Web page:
Boston Art Commission

« back

Click on thumbnails to view additional images of this piece:

Anson Burlingame


Albion Harris Bicknell


Faneuil Hall  


Faneuil Hall
United States








Oil on Canvas




Anson Burlingame (1820-1870) was a lawyer and noted anti-slavery orator who helped to found the Republican Party in Massachusetts. Abraham Lincoln appointed Burlingame the American Minister to China, where he ultimately negotiated a treaty between the two countries regularizing their relations according to international law. The Chinese in turn appointed Burlingame their minister plenipotentiary to head a diplomatic mission to the United States and the major European countries. While on that mission, he contracted pneumonia and died suddenly in Saint Petersburg. Burlingame’s body was brought to Boston and lay in state in Faneuil Hall and he was later buried in Boston.

While serving in the United States House of Representatives from 1855 to 1861, Burlingame played a vital role in what came to be known as the Sumner-Brooks affair. In 1856, Massachusetts Senator Charles Sumner made a speech in the Senate against slavery, in which he ridiculed the pro-slavery senator, Andrew Butler.  In revenge, Butler’s nephew, South Carolina Congressman Preston Brooks, entered the Senate chamber and attacked Sumner with a cane as he sat at his desk and continued beating him even after Sumner had fallen to the floor, unconscious. When Brooks received no official censure for his action, Burlingame denounced him in the House as “the vilest sort of coward,” and challenged Burlingame to a duel; Burlingame proposed rifles as their weapons, and to circumvent the American ban on dueling, he chose the United States Navy Yard on the Canadian side of Niagara Falls as the location. Perhaps fearing Burlingame’s reputation as a marksman, Brooks declined to appear, citing his inability to travel safely through “hostile country.”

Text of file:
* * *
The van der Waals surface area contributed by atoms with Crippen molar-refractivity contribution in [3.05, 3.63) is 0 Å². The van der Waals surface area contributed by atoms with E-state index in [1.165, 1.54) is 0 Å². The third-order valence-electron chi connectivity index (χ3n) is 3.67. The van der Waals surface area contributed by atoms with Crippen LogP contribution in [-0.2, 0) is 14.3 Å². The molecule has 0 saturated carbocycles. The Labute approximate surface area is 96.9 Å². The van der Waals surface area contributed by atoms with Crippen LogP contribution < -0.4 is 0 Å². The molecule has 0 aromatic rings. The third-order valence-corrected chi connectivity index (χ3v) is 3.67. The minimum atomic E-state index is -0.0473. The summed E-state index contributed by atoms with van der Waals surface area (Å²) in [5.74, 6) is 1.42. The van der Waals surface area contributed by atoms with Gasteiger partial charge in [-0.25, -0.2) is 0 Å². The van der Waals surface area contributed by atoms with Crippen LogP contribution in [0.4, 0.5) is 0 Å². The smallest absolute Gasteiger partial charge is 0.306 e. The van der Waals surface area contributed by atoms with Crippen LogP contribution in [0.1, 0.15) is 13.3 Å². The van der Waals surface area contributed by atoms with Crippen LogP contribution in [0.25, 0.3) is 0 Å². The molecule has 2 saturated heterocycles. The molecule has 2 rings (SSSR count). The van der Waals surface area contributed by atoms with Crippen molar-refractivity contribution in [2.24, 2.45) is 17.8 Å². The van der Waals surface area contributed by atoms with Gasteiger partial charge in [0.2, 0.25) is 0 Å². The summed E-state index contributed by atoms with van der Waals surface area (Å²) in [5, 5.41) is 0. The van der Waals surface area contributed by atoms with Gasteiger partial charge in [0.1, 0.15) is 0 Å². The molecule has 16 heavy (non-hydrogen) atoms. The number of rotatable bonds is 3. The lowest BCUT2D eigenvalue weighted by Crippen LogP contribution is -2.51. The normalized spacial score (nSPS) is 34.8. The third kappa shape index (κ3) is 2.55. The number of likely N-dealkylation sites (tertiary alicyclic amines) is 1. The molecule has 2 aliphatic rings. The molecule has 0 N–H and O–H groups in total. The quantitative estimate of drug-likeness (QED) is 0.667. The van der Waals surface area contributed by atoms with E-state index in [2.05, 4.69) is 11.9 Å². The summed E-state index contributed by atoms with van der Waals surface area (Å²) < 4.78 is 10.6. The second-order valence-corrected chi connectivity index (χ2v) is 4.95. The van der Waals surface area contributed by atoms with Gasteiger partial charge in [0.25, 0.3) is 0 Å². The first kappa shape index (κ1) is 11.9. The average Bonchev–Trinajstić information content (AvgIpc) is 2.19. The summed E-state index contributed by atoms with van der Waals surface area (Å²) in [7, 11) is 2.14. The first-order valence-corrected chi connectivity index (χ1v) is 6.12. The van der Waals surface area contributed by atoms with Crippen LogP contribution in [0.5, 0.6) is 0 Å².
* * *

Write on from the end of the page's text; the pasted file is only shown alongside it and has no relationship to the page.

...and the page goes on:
Burlingame’s defense of Sumner made him a hero in Massachusetts. His portrait is attributed to Albion Harris Bicknell (1837-1915), and was painted in 1871, a year after Burlingame’s death. Burlingame’s dress and pose is typical for a dignified gentleman of the time, with his dark three-piece suit with frock coat, turned down collar and four-in-hand necktie, and his hand thrust in his jacket in a stance of nobility and stateliness. Burlingame’s facial hair- his bushy beard, moustache, and sideburns- is a decidedly post-Civil War trend, adding gravitas to his already imposing demeanor.

Audio Description: